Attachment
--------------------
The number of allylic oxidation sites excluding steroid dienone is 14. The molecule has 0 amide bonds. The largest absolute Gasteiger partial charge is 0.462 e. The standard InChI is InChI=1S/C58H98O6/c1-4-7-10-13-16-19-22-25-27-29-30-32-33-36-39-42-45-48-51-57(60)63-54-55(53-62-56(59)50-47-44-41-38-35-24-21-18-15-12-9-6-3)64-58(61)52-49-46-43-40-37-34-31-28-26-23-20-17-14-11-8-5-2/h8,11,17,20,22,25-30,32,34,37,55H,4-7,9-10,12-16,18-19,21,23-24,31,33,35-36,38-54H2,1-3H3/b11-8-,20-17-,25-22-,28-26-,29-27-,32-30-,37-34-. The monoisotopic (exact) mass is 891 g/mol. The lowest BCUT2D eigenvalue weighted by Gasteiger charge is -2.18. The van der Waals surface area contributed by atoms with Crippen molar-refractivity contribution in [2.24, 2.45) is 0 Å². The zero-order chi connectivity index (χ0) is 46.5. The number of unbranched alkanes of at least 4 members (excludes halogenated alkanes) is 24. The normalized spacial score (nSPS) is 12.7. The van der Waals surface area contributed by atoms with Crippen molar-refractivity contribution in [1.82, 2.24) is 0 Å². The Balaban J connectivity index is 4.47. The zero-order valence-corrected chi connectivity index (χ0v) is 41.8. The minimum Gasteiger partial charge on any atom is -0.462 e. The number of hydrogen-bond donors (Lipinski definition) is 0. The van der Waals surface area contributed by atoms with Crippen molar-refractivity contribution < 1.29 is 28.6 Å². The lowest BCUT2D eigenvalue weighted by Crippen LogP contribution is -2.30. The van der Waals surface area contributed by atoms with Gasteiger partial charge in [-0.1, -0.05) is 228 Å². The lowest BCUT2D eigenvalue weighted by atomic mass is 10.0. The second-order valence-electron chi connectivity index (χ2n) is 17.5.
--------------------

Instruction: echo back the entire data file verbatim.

The number of allylic oxidation sites excluding steroid dienone is 14. The molecule has 0 amide bonds. The largest absolute Gasteiger partial charge is 0.462 e. The standard InChI is InChI=1S/C58H98O6/c1-4-7-10-13-16-19-22-25-27-29-30-32-33-36-39-42-45-48-51-57(60)63-54-55(53-62-56(59)50-47-44-41-38-35-24-21-18-15-12-9-6-3)64-58(61)52-49-46-43-40-37-34-31-28-26-23-20-17-14-11-8-5-2/h8,11,17,20,22,25-30,32,34,37,55H,4-7,9-10,12-16,18-19,21,23-24,31,33,35-36,38-54H2,1-3H3/b11-8-,20-17-,25-22-,28-26-,29-27-,32-30-,37-34-. The monoisotopic (exact) mass is 891 g/mol. The lowest BCUT2D eigenvalue weighted by Gasteiger charge is -2.18. The van der Waals surface area contributed by atoms with Crippen molar-refractivity contribution in [2.24, 2.45) is 0 Å². The zero-order chi connectivity index (χ0) is 46.5. The number of unbranched alkanes of at least 4 members (excludes halogenated alkanes) is 24. The normalized spacial score (nSPS) is 12.7. The van der Waals surface area contributed by atoms with Crippen molar-refractivity contribution in [1.82, 2.24) is 0 Å². The Balaban J connectivity index is 4.47. The zero-order valence-corrected chi connectivity index (χ0v) is 41.8. The minimum Gasteiger partial charge on any atom is -0.462 e. The number of hydrogen-bond donors (Lipinski definition) is 0. The van der Waals surface area contributed by atoms with Crippen molar-refractivity contribution < 1.29 is 28.6 Å². The lowest BCUT2D eigenvalue weighted by Crippen LogP contribution is -2.30. The van der Waals surface area contributed by atoms with Gasteiger partial charge in [-0.1, -0.05) is 228 Å². The lowest BCUT2D eigenvalue weighted by atomic mass is 10.0. The second-order valence-electron chi connectivity index (χ2n) is 17.5.